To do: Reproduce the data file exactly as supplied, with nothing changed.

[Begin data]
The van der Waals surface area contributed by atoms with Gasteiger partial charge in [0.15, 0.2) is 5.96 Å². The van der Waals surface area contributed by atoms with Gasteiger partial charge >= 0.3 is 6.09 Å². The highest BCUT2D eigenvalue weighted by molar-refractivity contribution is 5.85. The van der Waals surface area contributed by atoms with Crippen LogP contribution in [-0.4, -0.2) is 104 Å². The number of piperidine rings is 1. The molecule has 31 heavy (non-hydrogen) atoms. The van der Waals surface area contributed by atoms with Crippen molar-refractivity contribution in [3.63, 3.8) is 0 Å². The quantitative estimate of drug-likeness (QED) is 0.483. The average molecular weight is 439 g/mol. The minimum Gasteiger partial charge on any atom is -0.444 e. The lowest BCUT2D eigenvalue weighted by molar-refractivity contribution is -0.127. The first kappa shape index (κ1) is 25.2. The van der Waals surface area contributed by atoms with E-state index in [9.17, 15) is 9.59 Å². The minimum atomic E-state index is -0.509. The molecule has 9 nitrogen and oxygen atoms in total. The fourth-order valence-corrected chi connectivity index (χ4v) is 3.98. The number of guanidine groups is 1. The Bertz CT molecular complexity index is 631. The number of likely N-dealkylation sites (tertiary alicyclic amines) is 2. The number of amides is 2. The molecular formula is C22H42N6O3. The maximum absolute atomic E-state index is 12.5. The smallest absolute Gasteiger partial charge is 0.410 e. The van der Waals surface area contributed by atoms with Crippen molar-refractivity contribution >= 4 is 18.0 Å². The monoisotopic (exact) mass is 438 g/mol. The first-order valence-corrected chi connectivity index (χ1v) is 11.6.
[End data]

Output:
The van der Waals surface area contributed by atoms with Gasteiger partial charge in [0.15, 0.2) is 5.96 Å². The van der Waals surface area contributed by atoms with Gasteiger partial charge >= 0.3 is 6.09 Å². The highest BCUT2D eigenvalue weighted by molar-refractivity contribution is 5.85. The van der Waals surface area contributed by atoms with Crippen LogP contribution in [-0.4, -0.2) is 104 Å². The number of piperidine rings is 1. The molecule has 31 heavy (non-hydrogen) atoms. The van der Waals surface area contributed by atoms with Crippen molar-refractivity contribution in [3.63, 3.8) is 0 Å². The quantitative estimate of drug-likeness (QED) is 0.483. The average molecular weight is 439 g/mol. The minimum Gasteiger partial charge on any atom is -0.444 e. The lowest BCUT2D eigenvalue weighted by molar-refractivity contribution is -0.127. The first kappa shape index (κ1) is 25.2. The van der Waals surface area contributed by atoms with E-state index in [9.17, 15) is 9.59 Å². The minimum atomic E-state index is -0.509. The molecule has 9 nitrogen and oxygen atoms in total. The fourth-order valence-corrected chi connectivity index (χ4v) is 3.98. The number of guanidine groups is 1. The Bertz CT molecular complexity index is 631. The number of likely N-dealkylation sites (tertiary alicyclic amines) is 2. The number of amides is 2. The molecular formula is C22H42N6O3. The maximum absolute atomic E-state index is 12.5. The smallest absolute Gasteiger partial charge is 0.410 e. The van der Waals surface area contributed by atoms with Crippen molar-refractivity contribution >= 4 is 18.0 Å². The monoisotopic (exact) mass is 438 g/mol. The first-order valence-corrected chi connectivity index (χ1v) is 11.6.